There’s an epidemic that’s creating a huge problem for elderly people in the United States—malnutrition. Malnutrition is when the body doesn’t get enough nutrients from food to work properly. According to the National Council on Aging, up to 10% of older Americans are malnourished. About 60% of older adults in hospitals and 35-85% of older residents in long-term care facilities are malnourished.
While good nutrition is vital at every stage of life, it’s especially important for older individuals. Malnutrition can worsen chronic conditions or dementia and make it difficult for elderly adults to remain independent.
There are many factors that can make it difficult to regulate your loved one’s nutrition. Health problems, medicines, and mental disorders, such as depression, can impact appetite and the way certain foods taste or smell. For individuals living independently, disabilities and low income can limit the ability of your loved one to buy groceries and cook for themselves.
Despite the challenges, it’s essential to make sure your loved one does not become malnourished. Here are some handy tips to help you regulate their diet:
Prioritize Good Foods
The foods you cook for your loved one should be based on the essential nutrients they need, such as vitamin B12, folic acid, magnesium, and fiber, just to name a few. Ensure their diet is full of nutrient-rich foods, such as fruits, vegetables, whole grains, and lean meats. Limit your loved one’s intake of solid fats, sugars, alcoholic beverages, and salt.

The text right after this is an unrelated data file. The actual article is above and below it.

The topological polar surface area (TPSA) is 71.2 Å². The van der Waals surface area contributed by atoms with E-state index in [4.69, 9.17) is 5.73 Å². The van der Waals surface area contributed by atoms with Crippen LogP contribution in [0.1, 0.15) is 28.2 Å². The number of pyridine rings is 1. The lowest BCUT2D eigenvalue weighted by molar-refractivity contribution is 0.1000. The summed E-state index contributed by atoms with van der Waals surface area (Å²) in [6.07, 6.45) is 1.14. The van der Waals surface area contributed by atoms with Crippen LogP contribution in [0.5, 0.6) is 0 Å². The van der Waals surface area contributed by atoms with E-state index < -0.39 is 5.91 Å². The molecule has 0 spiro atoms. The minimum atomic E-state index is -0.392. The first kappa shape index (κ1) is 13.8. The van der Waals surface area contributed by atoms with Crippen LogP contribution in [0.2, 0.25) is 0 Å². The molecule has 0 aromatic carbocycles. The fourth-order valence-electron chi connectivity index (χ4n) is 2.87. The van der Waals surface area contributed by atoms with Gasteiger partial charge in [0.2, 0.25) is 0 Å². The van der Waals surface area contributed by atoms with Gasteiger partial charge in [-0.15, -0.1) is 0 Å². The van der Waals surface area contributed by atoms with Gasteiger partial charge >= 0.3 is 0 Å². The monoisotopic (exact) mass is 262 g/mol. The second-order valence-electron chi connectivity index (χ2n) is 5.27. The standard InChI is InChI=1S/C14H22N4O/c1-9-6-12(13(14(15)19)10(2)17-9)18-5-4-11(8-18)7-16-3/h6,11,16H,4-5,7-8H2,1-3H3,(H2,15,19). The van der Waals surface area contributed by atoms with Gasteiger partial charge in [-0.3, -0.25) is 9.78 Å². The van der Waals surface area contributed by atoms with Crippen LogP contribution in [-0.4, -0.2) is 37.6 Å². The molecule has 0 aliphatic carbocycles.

This is a great way to get nutrients and calories in between meals. It’s especially a great thing if your loved one gets full quickly at mealtimes. We suggest Greek yogurt, cheese and crackers, nuts, veggies and dip, or fresh fruit.
If your loved one has a hard time getting enough of a specific or multiple nutrients, consider a nutritional supplement. These supplements come in many different forms such as pills, powders you can put in food or drink, or shakes.
Getting enough water is essential to your loved one’s health and keeps them hydrated. Fiber, one of the key minerals we need, absorbs water. Ensure they are drinking fluids consistently throughout the day; at least 8 glasses, or 64 fluid ounces.
Exercise is an excellent way to combat malnutrition. Even a little bit of exercise such as walking or stretching can help improve your loved one’s appetite and keep his or her bones and muscles strong.
Ensuring your loved one is eating enough can be overwhelming. There’s a lot of information to sift through and pressure that may cause you to become stressed. That’s where we come in. We offer nutrition services including assistance with meal planning, preparation, and cleanup. Contact us today to get started.
Considering becoming the primary caregiver for an elderly loved one?
Cooking for your loved one is just a small part of the responsibility that comes with being a primary caregiver. If you’re considering moving your elderly family member into your home, download our guide for factors you should consider before making the transition.